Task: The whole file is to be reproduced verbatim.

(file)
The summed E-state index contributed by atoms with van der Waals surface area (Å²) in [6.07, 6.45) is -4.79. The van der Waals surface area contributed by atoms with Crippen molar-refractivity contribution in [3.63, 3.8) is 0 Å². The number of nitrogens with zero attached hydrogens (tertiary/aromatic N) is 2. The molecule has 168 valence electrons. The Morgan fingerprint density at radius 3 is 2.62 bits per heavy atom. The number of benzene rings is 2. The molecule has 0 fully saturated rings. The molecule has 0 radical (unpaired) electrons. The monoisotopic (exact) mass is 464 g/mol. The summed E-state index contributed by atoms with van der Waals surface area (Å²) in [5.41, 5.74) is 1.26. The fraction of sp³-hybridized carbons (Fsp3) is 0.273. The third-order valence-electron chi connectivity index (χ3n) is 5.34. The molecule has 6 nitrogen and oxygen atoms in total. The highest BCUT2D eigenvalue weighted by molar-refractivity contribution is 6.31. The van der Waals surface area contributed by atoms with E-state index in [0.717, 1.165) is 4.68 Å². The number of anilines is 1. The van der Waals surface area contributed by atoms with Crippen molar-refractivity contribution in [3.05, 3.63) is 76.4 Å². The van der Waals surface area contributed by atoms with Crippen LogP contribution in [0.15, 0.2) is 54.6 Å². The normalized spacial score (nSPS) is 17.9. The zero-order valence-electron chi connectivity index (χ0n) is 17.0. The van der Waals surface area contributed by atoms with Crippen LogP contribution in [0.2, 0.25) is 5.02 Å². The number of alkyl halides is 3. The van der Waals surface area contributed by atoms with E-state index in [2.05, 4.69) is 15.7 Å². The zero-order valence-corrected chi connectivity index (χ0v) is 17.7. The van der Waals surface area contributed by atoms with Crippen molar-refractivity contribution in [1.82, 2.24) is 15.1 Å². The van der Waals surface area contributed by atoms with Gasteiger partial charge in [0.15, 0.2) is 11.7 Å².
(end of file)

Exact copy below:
The summed E-state index contributed by atoms with van der Waals surface area (Å²) in [6.07, 6.45) is -4.79. The van der Waals surface area contributed by atoms with Crippen molar-refractivity contribution in [3.63, 3.8) is 0 Å². The number of nitrogens with zero attached hydrogens (tertiary/aromatic N) is 2. The molecule has 168 valence electrons. The Morgan fingerprint density at radius 3 is 2.62 bits per heavy atom. The number of benzene rings is 2. The molecule has 0 fully saturated rings. The molecule has 0 radical (unpaired) electrons. The monoisotopic (exact) mass is 464 g/mol. The summed E-state index contributed by atoms with van der Waals surface area (Å²) in [5.41, 5.74) is 1.26. The fraction of sp³-hybridized carbons (Fsp3) is 0.273. The third-order valence-electron chi connectivity index (χ3n) is 5.34. The molecule has 6 nitrogen and oxygen atoms in total. The highest BCUT2D eigenvalue weighted by molar-refractivity contribution is 6.31. The van der Waals surface area contributed by atoms with E-state index in [0.717, 1.165) is 4.68 Å². The number of anilines is 1. The van der Waals surface area contributed by atoms with Crippen molar-refractivity contribution in [3.05, 3.63) is 76.4 Å². The van der Waals surface area contributed by atoms with Crippen LogP contribution in [0.15, 0.2) is 54.6 Å². The normalized spacial score (nSPS) is 17.9. The zero-order valence-electron chi connectivity index (χ0n) is 17.0. The van der Waals surface area contributed by atoms with Crippen LogP contribution in [0.2, 0.25) is 5.02 Å². The number of alkyl halides is 3. The van der Waals surface area contributed by atoms with E-state index in [2.05, 4.69) is 15.7 Å². The zero-order valence-corrected chi connectivity index (χ0v) is 17.7. The van der Waals surface area contributed by atoms with Crippen molar-refractivity contribution in [1.82, 2.24) is 15.1 Å². The van der Waals surface area contributed by atoms with Gasteiger partial charge in [0.15, 0.2) is 11.7 Å².